After 31 novels with the same hero, Donna Leon knows all about keeping a protagonist alive. Her vast body of work always shows a dual kind of care in its depictions of modern-day Venice and her detective Guido Brunetti. He is the consummately thoughtful rather than macho policeman, though his work reveals the seedy underbelly of life in that most idealised of cities.

In this latest addition, Give Unto Others (Ebury, £20), he is approached by Elisabetta Foscarini, who had been a childhood neighbour in the apartment block where Brunetti grew up. As the daughter of a wealthy businessman, she was always a cut above the working class Brunetti, whose father was the building’s handyman, but now she comes to him as a supplicant. She is concerned about her daughter – who has been warned by her husband that they face some unspecified danger. No crime seems to have been committed, so Brunetti agrees to help only on an informal, unofficial basis. This hampers his investigation even more than the usual Italian bureaucracy’s impediments, but gradually he disinters some powerful family secrets, made especially resonant for him because of his past acquaintance with Elisabetta’s clan.

As ever in Leon’s novels, Venice remains the world’s largest small town, its geography invoked in roaming, specific detail. There are characteristically stylish touches: interviewing a retired vice admiral suffering from dementia, Brunetti sees that it’s futile asking him questions – ‘the sailor had abandoned ship’. But there is also a laboured quality to many of the descriptions, especially when they don’t play any enlivening role in a book that hungers for a quicker pace. Enough of the established formula is here to satisfy Leon’s fans, but those new to Commissario Brunetti should start with the earlier books in the series.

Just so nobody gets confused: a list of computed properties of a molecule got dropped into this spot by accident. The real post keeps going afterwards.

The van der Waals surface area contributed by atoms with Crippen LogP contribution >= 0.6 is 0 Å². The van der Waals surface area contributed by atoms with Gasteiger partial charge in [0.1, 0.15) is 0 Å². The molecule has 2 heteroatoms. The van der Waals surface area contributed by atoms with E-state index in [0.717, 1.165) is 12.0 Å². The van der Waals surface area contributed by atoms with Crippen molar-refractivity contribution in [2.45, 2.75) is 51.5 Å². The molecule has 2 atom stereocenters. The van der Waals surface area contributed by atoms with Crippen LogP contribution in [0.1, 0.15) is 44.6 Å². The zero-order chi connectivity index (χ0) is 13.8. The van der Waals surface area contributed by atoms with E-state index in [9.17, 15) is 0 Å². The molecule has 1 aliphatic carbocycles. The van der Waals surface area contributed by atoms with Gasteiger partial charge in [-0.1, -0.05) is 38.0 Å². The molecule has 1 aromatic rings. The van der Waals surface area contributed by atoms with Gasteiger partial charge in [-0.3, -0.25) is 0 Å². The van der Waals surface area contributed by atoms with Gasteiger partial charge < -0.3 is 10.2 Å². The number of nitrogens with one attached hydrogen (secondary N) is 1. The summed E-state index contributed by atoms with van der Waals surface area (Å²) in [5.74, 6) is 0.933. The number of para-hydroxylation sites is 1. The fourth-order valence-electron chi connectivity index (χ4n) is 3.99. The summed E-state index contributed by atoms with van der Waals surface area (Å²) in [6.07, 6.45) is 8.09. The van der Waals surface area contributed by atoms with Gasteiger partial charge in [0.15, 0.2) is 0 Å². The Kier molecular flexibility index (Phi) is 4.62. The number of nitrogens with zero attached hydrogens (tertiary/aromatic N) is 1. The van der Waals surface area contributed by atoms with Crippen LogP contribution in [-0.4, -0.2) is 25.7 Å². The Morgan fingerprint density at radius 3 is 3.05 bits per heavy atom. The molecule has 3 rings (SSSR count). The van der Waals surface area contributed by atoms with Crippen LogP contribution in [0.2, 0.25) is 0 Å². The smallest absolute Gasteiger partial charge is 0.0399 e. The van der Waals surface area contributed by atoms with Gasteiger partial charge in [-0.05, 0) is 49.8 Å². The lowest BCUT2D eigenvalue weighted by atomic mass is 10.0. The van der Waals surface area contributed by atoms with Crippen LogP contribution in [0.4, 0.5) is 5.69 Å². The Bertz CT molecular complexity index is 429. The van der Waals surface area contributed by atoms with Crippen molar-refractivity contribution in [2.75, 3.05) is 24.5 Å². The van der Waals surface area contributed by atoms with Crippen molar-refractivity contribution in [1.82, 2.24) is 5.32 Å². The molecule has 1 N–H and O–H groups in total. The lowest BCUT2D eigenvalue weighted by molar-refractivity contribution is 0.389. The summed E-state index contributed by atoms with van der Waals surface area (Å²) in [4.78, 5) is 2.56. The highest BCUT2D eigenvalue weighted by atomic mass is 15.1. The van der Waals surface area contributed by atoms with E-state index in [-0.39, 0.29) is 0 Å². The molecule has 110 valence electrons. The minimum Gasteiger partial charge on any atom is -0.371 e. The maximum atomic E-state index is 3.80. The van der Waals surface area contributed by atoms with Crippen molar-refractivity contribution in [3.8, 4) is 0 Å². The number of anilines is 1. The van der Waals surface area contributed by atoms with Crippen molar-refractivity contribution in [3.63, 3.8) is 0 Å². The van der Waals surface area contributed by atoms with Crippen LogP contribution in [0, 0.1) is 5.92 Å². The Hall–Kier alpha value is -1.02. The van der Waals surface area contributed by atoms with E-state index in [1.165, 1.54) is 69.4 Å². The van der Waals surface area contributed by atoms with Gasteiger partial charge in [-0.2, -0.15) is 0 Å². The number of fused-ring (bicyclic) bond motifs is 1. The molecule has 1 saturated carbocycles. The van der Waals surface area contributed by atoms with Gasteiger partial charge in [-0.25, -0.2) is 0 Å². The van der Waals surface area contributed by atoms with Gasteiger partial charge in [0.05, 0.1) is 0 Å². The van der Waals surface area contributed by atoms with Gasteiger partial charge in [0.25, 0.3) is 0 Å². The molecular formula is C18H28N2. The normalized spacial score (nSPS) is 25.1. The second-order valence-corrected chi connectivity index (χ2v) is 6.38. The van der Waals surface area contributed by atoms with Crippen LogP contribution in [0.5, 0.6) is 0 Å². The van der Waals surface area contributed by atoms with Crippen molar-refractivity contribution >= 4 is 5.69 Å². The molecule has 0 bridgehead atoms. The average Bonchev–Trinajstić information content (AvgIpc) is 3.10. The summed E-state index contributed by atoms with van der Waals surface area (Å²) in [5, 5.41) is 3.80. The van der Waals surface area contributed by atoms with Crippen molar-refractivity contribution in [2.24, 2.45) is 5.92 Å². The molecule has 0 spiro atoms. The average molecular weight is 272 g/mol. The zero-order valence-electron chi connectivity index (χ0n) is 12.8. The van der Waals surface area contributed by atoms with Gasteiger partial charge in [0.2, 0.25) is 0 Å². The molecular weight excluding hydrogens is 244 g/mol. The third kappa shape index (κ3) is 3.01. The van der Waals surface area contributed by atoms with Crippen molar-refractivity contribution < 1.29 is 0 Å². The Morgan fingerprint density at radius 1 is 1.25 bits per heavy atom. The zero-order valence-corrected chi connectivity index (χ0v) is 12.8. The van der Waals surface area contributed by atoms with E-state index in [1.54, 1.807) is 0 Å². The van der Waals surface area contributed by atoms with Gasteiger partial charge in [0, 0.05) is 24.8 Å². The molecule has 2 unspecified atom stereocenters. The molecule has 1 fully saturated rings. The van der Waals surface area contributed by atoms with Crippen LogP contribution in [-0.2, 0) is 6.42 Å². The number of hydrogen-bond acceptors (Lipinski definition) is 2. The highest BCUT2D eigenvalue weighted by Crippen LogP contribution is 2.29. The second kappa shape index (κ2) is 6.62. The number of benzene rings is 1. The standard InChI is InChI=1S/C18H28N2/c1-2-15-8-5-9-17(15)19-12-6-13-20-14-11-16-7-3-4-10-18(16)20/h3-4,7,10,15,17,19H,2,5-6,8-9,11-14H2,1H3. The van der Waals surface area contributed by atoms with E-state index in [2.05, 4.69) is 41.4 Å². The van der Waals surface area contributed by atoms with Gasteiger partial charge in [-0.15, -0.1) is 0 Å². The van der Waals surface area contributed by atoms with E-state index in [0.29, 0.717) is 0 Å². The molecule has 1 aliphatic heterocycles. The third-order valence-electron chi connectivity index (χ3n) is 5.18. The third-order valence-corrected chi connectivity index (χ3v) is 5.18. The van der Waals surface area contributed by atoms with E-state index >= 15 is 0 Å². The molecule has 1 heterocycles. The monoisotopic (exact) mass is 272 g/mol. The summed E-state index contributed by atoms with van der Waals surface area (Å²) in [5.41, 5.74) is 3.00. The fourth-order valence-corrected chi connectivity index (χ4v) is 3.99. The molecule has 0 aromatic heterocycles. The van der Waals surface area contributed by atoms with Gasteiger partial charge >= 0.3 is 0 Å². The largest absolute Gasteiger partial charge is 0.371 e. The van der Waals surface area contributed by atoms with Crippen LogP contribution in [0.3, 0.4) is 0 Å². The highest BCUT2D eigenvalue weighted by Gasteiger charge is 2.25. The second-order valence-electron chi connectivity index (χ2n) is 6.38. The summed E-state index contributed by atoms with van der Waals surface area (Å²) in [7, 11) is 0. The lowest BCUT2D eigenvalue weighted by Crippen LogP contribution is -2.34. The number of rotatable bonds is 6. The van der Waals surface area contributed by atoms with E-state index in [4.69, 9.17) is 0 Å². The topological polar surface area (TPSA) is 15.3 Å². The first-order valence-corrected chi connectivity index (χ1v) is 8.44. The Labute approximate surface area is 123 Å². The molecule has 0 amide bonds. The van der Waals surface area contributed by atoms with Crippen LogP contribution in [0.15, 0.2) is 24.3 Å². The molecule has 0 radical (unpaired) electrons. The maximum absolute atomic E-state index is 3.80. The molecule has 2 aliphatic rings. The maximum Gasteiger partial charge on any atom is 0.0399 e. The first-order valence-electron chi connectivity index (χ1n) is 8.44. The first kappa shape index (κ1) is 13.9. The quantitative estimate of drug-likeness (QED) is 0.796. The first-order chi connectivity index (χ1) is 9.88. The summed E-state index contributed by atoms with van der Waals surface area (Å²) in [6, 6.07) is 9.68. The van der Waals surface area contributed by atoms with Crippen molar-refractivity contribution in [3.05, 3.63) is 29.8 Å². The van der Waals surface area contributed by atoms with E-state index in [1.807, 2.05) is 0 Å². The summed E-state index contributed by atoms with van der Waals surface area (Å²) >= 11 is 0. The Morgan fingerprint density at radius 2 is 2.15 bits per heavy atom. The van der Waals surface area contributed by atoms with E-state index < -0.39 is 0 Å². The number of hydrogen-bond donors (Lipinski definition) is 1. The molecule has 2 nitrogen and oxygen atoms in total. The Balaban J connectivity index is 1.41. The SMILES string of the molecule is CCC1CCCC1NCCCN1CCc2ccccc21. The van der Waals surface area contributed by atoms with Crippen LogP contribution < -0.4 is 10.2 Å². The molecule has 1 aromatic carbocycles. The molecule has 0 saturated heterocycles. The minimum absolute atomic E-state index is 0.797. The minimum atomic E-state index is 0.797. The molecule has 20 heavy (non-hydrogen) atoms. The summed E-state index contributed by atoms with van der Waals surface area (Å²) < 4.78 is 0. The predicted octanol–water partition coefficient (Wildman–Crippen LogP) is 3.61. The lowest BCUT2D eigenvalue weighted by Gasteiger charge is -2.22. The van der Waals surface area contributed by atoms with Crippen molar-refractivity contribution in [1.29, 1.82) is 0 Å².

Another thriller veteran, Joseph Kanon has made the world of Cold War spying his forte. His latest novel, The Berlin Exchange (Simon & Schuster, £16.99) is set in East Berlin in 1963, later than Kanon’s usual favoured years just after the war. Martin Keller is an American physicist who has been convicted of passing on secrets about the nuclear bomb to the Russians. After serving eight years in prison, he is released to East Germany as the book begins, in an exchange of spies facilitated by the same man who has taken his place as husband to his ex-wife Sabine – and as father to Keller’s son Peter, who has become nationally famous for his role in a children’s television drama. The reunion with his ex-wife revives Keller’s former feelings for her, and when Sabine is diagnosed with terminal cancer, he determines to escape with her and their son in order to find better medical treatment in the West.

Kanon is a writer of marvellous clearness, whose dialogue simultaneously builds his characters and advances the plot. The Berlin Exchange is particularly good in portraying life in East Berlin soon after the erection of the Wall. Keller is an appealing protagonist, who proves to be a not very committed communist and soon grows discontented with the Stasi-controlled regime. The escape plan for the family is cleverly conceived, and the tension of their flight nicely stoked, though the final twist is fairly unsurprising (when a character says they’re going to the loo twice in one scene you know something’s up).

A bleak ending to the book has echoes of The Third Man and The Spy Who Came in from the Cold, but despite efforts to promote Kanon as this generation’s Graham Greene or John Le Carré, he is not really in their league. In his not-so-infinite variety, however, he is an excellent and entertaining storyteller. Surely that is good enough.